My grandmother, who currently lives with my mom, who is the main caregiver, absolutely refuses to move into a assisted living. She thinks that she does not need help at all and she is looking at apartments for her to rent to get out of having my mom as a caregiver. My mom is not taking care of herself and the situation is getting bad. My grandmother is still driving, even though she shouldn't be and has the financial means to do what she wants. She cannot live by herself because she cannot take care of herself. I have toured a few assisted living facilities and want to figure out a way to get her to move in. She gets angry when you discuss it and tells me that "shes not going to go into assisted living because she's capable to take care of herself." When she's not, but you can't tell her that otherwise its a big fight and hurt feelings. Anyone have a tricks up their sleeves for a transition like this?

This question has been closed for answers. Ask a New Question.
Find Care & Housing
sheimann199, if your Grandmother is in her 80's or 90's, she probably remembers elders in her own family who were sent to live in a facility, but back then the facility was the County Asylum [my great-great-grandfather was in one], which wasn't the best of places due to the lack of modern medicine that we have today. I couldn't imagine even visiting a love one in such a place.

Use a "therapeutic fib" to get Grandmother to tour Assisted Living/Memory Care places with you. Tell her that a friend of yours parent is planning to move and your friend wants Grandmother's opinion on the different places.

I remember when it was time for my Dad to move to senior living. He was soooo surprised at the place, it was like living in a hotel. After moving in he said he wished he would have done this a couple years ago, but he never knew this place existed. He liked the idea there were all these new ears to hear his stories :))
Helpful Answer (0)

"Grandma, of course you don't need a babysitter! But you are entitled to retire and to let other people take over some of the chores. You've earned it. How many dishes have you washed in your lifetime? How many meals have you made? How many acres of carpet have you vacuumed? While you are looking for a nice apartment, don't rule out the ones that have lots of services available right in the building. You can afford a very nice place. I don't blame you for wanting to live on your own, and not in mother's house. I could help you find a nice place that has all kinds of amenities."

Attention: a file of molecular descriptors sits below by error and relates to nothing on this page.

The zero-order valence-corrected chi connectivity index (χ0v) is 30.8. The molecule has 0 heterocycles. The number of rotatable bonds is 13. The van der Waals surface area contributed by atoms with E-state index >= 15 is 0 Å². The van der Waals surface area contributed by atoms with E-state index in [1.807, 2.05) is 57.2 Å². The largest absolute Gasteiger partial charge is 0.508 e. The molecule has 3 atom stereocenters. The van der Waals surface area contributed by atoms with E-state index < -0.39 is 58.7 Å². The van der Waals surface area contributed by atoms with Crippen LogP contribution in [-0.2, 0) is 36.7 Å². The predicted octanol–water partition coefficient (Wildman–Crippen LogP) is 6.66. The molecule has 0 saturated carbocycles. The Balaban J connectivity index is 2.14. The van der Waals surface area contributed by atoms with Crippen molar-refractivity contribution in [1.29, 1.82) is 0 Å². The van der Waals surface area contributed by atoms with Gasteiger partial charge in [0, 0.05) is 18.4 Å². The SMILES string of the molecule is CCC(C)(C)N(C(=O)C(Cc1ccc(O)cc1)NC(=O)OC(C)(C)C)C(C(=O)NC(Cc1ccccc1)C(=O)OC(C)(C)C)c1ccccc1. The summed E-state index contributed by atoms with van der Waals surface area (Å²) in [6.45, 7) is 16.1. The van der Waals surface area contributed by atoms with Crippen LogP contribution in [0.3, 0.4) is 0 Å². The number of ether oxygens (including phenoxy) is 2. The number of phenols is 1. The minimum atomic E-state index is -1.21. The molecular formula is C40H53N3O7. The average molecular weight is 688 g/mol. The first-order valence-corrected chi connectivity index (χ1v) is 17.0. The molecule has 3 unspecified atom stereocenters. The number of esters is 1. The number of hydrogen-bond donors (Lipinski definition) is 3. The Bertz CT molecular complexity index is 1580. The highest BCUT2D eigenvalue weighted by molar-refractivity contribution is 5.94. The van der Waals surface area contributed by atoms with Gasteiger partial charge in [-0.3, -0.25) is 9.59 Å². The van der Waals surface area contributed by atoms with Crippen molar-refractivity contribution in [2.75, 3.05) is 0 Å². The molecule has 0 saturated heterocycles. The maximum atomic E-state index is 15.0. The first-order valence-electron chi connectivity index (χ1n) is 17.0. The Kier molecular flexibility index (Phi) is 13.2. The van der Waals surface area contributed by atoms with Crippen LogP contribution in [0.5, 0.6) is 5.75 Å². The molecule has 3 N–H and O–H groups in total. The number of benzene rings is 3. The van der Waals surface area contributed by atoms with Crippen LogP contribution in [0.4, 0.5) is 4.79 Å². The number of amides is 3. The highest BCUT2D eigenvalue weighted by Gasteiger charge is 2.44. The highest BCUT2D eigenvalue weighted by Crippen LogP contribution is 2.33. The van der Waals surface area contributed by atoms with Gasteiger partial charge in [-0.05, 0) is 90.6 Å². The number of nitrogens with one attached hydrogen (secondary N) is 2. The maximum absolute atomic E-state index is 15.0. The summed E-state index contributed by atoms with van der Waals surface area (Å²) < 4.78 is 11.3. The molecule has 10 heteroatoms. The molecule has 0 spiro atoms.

"Grandma, I think that you and Mother have used up your patience on each other! I think you will get along far better if you stop living together. Would you like me to help you search for a nice apartment?"

These are nice, nonthreatening, logical arguments, right? Alas! Persons with dementia are seldom persuaded by logic. It is definitely worth a try. Don't put a lot of positive expectation into them. Just try.

As BB points out, the person Mom has control over is Mom. But even if Mom is firm about "I can't help you anymore," I'm afraid that plays into Grandma's hands. Grandma insists she doesn't need help, and she will be happy to stop living there. But that doesn't mean she will seek Assisted Living.

Maybe the best you can do is to encourage her to move out and try to stir her to toward senior options where help is available.

That she is driving is a risk for other people. I suggest you contact the DMV and report her as unsafe. She will probably be asked to take tests.
Helpful Answer (3)

Short of someone becoming grandmas guardian, you can't force her to do anything.

The only thing your mom has control over is herself. Mom has to say " no, mom, I can't do this anymore. " And mean it.

How did Grandma come to live with mom? Who thought that was a good idea?
Helpful Answer (4)

This question has been closed for answers. Ask a New Question.
Ask a Question
Subscribe to
Our Newsletter